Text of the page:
4 Things You Wouldn’t Have Guessed About Multivariate Testing

April 12, 2010

Multivariate testing seems to be an easy enough process to implement: have a question about a website or online newsletter’s design and its appeal to customers? Test it!

As reported by MarketingVox, in reality it is much more complicated – and the results of the testing often surprising – as a whitepaper authored by Eric Peterson on behalf of SiteSpect explains.

Indeed some best practices in this space would seem to be almost counter-intuitive.

Consider the following:

1. For best results use both quantitative and qualitative measurements. It is quite common for seemingly dramatic design changes to have no significant impact when examined using simple measures such as click-through and conversion rate. That is why an increasing number of companies use more complex measures such as “return visitation rate” and “lifetime customer value” – as well as qualitative measurement systems to develop a more holistic view of the test’s impact.

“For example, Ask.com examines their testing efforts in both quantitative and qualitative terms, using their Voice of Customer system to ask test participants questions about ‘likelihood to return,’ ‘likelihood to recommend,’ and ‘overall satisfaction,'” according to the SiteSpect paper.

2. Your testing project management doesn’t need the math skills to produce a sound statistical design. Rather this person needs to have top organizational skills. His or her role is to ensure that the defined testing processes are followed to the letter. So instead of looking to see if the project manager has JavaScript, HTML, or ActionScript skills, see if she has the ability to understand basic statistical principles.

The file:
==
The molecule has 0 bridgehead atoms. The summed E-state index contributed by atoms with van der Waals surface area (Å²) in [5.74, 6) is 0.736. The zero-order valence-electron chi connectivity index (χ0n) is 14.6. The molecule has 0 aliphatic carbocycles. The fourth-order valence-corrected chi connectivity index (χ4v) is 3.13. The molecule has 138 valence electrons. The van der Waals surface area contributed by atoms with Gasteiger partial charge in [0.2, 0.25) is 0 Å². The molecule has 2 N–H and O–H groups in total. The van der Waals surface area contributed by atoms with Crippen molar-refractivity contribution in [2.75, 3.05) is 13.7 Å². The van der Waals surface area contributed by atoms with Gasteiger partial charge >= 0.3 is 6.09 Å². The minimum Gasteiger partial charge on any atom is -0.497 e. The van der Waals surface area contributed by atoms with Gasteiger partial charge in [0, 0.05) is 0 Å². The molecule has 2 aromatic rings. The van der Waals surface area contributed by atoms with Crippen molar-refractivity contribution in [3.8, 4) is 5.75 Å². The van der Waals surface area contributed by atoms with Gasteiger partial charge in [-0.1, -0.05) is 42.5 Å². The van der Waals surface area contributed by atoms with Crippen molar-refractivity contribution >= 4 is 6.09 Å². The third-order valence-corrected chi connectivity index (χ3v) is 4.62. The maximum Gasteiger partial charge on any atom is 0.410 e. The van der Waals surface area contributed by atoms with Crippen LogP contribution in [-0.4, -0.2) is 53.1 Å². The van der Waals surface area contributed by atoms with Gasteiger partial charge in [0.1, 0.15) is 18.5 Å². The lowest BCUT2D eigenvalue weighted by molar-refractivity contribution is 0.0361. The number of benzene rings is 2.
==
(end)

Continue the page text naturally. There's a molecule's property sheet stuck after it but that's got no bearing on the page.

Instead of high-end design skills, see if the manager can think from the perspective of an end user. According to John Stansbury, Director of Analytics and Testing at CreditCards.com, the two most important requirements for a testing project manager are the ability to tell a story and the ability to work closely with other people. “Testing is really a sales job,” says Stansbury.

3. Sometimes more chefs – instead of more helpers – are better.

Buy-in from top executives will be important – so important that it is worth the risk of getting sidetracked by pet projects that may be driven more by seniority than need or opportunity. To get their buy-in and get the necessary work done as well, work with these stakeholders from the beginning and directly solicit their feedback, suggestions, and ideas – even if the result are a few less-than-perfectly conceived project.

The reality is that making changes to the site is as much political as tactical. Failing to consider the politics of the situation and attempting an end-run – or “embarrassing the boss” as one consultant puts it – does little to promote the value of testing.

In fact establishing a multivariate testing steering committee works at some companies for this reason – plus makes sure the trains run on time as it considers what will be a wave of testing possibilities. In other words, it helps ensure that there are the right resources to test both the simple things and the big projects.

4. There is no straightforward definition of success. For some companies, “success” is a dramatic increase in a revenue-based metric, knowing that most senior stakeholders will respond to incremental revenue.

For others, “success” is a small increase in key visitor engagement metrics, knowing that a series of small gains eventually adds up. For still others, “success” is a reduction in the number of problems present throughout the site, knowing that reducing barriers improves usability.

And for those companies with an increasingly dated site, “success” is simply being able to deploy a new look without negatively impacting existing key performance indicators.

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